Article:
Analyst Says Hague’s Remarks on Iran Aimed at Exploiting Situation
TEHRAN (Tasnim) – The British foreign secretary seeks to insist that he plays a vital role in the ongoing nuclear talks between Iran and the six major world powers in Geneva, a foreign reporter said.
“At this juncture, every politician tries to project a powerful image of himself, and to emphasize his role in furthering the talks,” Scott Peterson, a correspondent working for the Christian Science Monitor told Tasnim in the Swiss city of Geneva on Saturday, alluding to the comments made by British Foreign Secretary William Hague earlier in the day.
Hague, who is in Geneva amid high hopes that an historic deal may be clinched on Iran's nuclear program, claimed that Iran's nuclear program was “one of the greatest causes of instability in the Middle East and in world affairs,” signaling a shift in tone from previous days.
The top British diplomat arrived in Geneva on Saturday morning to join the other foreign ministers representing the Group 5+1 (also known as P5+1 or E3+3) in negotiations on Iran’s nuclear program.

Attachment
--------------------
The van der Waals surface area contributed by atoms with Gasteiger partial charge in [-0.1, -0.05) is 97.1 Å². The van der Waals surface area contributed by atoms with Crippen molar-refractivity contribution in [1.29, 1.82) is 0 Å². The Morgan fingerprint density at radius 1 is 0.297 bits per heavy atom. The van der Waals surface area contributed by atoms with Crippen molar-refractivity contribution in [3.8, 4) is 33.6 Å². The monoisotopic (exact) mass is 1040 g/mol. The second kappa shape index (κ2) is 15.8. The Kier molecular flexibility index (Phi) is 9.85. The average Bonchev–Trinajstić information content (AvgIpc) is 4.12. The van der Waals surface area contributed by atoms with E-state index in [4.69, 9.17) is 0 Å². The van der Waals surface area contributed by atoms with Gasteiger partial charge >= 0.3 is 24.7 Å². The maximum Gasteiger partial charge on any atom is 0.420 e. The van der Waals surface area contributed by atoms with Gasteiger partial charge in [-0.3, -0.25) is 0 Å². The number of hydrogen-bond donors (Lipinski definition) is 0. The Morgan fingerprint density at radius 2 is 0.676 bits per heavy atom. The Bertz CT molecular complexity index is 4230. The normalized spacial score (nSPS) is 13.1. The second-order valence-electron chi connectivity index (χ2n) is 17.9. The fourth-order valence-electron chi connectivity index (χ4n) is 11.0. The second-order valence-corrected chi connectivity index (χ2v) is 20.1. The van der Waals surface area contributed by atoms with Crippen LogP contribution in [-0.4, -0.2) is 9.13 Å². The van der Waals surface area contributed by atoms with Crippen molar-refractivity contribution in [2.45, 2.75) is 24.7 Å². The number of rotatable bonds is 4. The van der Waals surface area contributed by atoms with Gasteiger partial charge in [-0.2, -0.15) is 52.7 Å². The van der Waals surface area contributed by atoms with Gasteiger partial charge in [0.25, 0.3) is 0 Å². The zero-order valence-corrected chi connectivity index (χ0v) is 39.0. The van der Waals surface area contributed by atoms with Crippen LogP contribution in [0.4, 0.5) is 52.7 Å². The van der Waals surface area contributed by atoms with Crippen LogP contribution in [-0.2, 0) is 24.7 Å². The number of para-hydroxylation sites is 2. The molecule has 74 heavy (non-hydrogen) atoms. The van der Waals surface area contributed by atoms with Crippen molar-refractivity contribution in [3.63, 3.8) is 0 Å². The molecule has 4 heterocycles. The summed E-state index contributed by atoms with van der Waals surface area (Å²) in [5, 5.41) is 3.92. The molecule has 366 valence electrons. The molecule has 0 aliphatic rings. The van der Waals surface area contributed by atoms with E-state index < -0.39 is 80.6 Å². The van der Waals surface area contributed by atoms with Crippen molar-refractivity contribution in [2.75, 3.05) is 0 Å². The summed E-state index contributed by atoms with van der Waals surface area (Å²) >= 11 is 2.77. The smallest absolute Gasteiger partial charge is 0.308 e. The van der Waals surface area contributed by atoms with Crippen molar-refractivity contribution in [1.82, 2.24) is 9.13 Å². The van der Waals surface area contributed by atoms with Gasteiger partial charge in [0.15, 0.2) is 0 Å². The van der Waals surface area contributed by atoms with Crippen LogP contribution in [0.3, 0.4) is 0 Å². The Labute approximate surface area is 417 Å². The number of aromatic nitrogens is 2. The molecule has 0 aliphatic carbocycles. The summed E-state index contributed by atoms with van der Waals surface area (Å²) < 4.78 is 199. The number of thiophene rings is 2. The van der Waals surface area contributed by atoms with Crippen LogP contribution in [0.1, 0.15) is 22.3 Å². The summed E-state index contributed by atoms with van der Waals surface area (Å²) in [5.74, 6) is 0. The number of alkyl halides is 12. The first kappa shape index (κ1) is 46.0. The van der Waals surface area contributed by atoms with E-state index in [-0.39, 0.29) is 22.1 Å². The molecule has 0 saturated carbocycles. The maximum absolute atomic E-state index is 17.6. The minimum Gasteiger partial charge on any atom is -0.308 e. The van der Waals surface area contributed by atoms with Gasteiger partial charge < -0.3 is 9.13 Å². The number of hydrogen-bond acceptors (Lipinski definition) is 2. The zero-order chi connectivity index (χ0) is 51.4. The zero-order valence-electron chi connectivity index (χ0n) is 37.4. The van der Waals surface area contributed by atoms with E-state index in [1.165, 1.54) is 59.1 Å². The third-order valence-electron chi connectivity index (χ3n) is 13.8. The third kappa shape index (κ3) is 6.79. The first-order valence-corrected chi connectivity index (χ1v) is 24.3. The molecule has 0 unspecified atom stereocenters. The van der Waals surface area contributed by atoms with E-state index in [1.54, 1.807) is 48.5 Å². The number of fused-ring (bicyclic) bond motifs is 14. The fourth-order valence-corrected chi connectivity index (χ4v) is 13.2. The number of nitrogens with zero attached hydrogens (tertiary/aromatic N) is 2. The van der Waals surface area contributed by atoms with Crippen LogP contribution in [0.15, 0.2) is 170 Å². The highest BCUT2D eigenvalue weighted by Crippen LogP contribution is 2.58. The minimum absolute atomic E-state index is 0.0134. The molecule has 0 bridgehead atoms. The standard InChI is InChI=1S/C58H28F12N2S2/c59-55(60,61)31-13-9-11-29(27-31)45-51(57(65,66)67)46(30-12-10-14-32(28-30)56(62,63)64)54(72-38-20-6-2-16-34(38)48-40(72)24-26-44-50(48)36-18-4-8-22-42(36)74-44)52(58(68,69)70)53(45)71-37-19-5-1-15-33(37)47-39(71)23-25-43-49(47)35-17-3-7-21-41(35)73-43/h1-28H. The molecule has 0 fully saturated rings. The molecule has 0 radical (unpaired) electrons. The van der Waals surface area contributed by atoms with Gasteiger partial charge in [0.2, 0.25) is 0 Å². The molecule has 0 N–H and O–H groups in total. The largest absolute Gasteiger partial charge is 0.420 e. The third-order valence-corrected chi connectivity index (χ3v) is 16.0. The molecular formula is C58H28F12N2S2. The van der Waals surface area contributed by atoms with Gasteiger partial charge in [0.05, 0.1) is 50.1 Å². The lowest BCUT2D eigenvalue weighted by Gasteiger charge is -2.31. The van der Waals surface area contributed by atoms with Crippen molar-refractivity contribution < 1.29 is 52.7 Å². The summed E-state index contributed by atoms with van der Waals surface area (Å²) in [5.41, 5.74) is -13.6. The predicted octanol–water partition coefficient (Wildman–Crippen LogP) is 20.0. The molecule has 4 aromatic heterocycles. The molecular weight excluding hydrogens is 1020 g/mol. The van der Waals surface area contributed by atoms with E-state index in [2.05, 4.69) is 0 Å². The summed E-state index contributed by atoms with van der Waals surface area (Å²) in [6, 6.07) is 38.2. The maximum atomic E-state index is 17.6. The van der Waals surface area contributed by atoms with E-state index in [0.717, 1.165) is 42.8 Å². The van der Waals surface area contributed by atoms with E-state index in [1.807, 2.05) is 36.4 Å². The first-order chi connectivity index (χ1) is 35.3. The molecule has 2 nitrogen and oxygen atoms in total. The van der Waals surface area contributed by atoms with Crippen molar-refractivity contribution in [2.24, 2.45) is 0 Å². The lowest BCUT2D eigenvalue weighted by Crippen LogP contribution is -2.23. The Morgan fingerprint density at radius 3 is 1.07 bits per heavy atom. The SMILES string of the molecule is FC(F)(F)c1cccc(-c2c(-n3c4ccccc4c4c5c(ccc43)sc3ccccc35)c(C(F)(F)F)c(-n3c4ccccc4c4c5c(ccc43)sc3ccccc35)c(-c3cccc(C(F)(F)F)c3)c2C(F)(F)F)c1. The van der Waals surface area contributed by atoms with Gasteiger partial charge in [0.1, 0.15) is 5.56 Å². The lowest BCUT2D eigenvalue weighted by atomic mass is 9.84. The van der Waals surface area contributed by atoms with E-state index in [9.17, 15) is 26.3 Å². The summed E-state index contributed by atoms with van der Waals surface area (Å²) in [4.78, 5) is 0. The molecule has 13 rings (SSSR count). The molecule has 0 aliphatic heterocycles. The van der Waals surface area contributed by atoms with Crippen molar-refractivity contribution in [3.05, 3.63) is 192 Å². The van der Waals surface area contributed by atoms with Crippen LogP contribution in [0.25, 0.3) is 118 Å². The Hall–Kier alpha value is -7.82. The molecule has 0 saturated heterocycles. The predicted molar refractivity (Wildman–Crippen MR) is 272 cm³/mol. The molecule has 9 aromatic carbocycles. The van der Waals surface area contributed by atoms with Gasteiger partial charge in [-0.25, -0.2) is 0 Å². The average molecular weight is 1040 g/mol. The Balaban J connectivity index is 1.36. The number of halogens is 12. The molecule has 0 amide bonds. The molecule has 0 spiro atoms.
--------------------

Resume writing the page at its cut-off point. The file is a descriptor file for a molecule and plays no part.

Speaking to reporters upon arrival in the Swiss city, Hague said, “They remain very difficult negotiations, I think it's important to stress that. We're not here because things are necessarily finished, we're here because they're difficult and they remain difficult.”
On Wednesday, he said that a nuclear deal with Iran was within reach as differences between Tehran and the five permanent members of the UN Security Council plus Germany were narrow.
But despite such negative comments at a time the sides are closest ever to clinch a deal on Iran's nuclear program, most diplomats present at the talks are optimistic the sides can soon iron out the remaining few differences and reach an interim agreement that is acceptable to the negotiating parties.
The United States and its western allies have suggested they are ready to ease some sanctions in return for a first-step deal that starts to put limits on Iran's nuclear program, but they insist that the stringent sanctions that have targeted Iran's oil and financial sectors are to remain intact in the first stage that is going to last six months.